Gathered with his Chelsea directors, Roman Abramovich stopped the football talk to raise deep concerns.
This was in November 2017, and Abramovich was alarmed by a rise in anti-Semitic incidents, particularly in Britain — and even in his own stadium. Rather than just focusing on trophies, the Premier League club’s Jewish owner believed Chelsea could be a force for social change, to transform the minority of fans hurling abuse at Stamford Bridge.
“We’re just sitting, talking … and he brought up what he had noticed and what he was concerned about,” Chelsea chairman Bruce Buck recalled in an interview with The Associated Press, “and of course everyone said he’s someone that can do something about it.”
For more than a year, Chelsea has been working with Jewish organizations to harness the power and influence of the world’s biggest sport to promote a more inclusive environment at games and, more broadly, educate new generations about the murder of six million Jews in the Holocaust.
A group from the club, including academy players, has visited the Nazi concentration camp at Auschwitz. A Holocaust survivor, Harry Spiro, addressed the first team squad about the horrors of the Buchenwald and Theresienstadt camps.
“I thought they’d be on their iPhones,” Buck recalled. “He told his story for about 45 minutes and every single player and every single coach sat there mesmerized.”
Ahead of Holocaust Memorial Day last month, players, including Eden Hazard, were featured in a video urging the world, “We Remember.”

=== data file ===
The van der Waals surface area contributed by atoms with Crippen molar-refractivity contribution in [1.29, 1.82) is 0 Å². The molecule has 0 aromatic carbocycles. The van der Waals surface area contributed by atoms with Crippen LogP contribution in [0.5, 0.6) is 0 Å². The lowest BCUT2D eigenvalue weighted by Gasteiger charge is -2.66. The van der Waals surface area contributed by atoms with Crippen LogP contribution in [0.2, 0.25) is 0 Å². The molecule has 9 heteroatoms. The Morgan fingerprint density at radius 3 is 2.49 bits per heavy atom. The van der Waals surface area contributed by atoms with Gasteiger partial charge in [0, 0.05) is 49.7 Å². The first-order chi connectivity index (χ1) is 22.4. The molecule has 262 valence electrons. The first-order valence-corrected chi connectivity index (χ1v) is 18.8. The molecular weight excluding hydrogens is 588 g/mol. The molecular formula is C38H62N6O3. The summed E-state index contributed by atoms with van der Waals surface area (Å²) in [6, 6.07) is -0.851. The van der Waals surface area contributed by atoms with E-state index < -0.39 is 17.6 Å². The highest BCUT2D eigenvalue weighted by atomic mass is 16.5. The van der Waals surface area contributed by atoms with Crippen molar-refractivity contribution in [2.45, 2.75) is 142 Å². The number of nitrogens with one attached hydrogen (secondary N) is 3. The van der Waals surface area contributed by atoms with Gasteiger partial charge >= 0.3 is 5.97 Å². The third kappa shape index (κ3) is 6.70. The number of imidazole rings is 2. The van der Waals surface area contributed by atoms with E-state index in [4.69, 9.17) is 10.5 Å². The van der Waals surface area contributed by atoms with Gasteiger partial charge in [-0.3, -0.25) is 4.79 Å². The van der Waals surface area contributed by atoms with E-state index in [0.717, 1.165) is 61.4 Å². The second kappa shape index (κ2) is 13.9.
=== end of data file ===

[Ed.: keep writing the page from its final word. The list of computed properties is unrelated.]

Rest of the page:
“They’re role models,” Buck said, “so we hope some of these stupid fans, and there are a few out there, realize that these are my role models.”
It’s a work in progress that has layers of complexity.
UEFA disciplinary officials are yet to decide how to punish Chelsea for anti-Semitic chants made by fans during a Europa League game in Hungary in December against Vidi. Chelsea could be forced to play a game behind closed doors without any fans.
The Chelsea fans were chanting “Yid,” a derogatory term for Jewish people. What muddies complaints is the fact that fans of crosstown rival Tottenham, which has traditionally drawn a large fan base from the Jewish communities in London, call themselves the “Yid Army.” For decades the Y-word has been deployed as a call to arms by Tottenham followers.
But when Chelsea fans have hurled the Y-word — particularly during games against Tottenham — there has also been hissing, mimicking Nazi gas chambers. With Chelsea hosting its London rival on Wednesday night in the Premier League, fresh warnings have been issued for fans to cut out the antisemitism that has tarnished past derbies.
“There is a particular problem with the Y-word,” Buck said. “We think the use of the Y-word by Spurs supporters, or by anybody, is wrong. It’s very confusing … because UEFA thinks it’s wrong and are charging our fans. … We’re trying to say there shouldn’t be a ban.”
In 2014, London’s Metropolitan Police backed away from a threat to arrest Tottenham fans for using the Y-word. But Chelsea fans could be detained.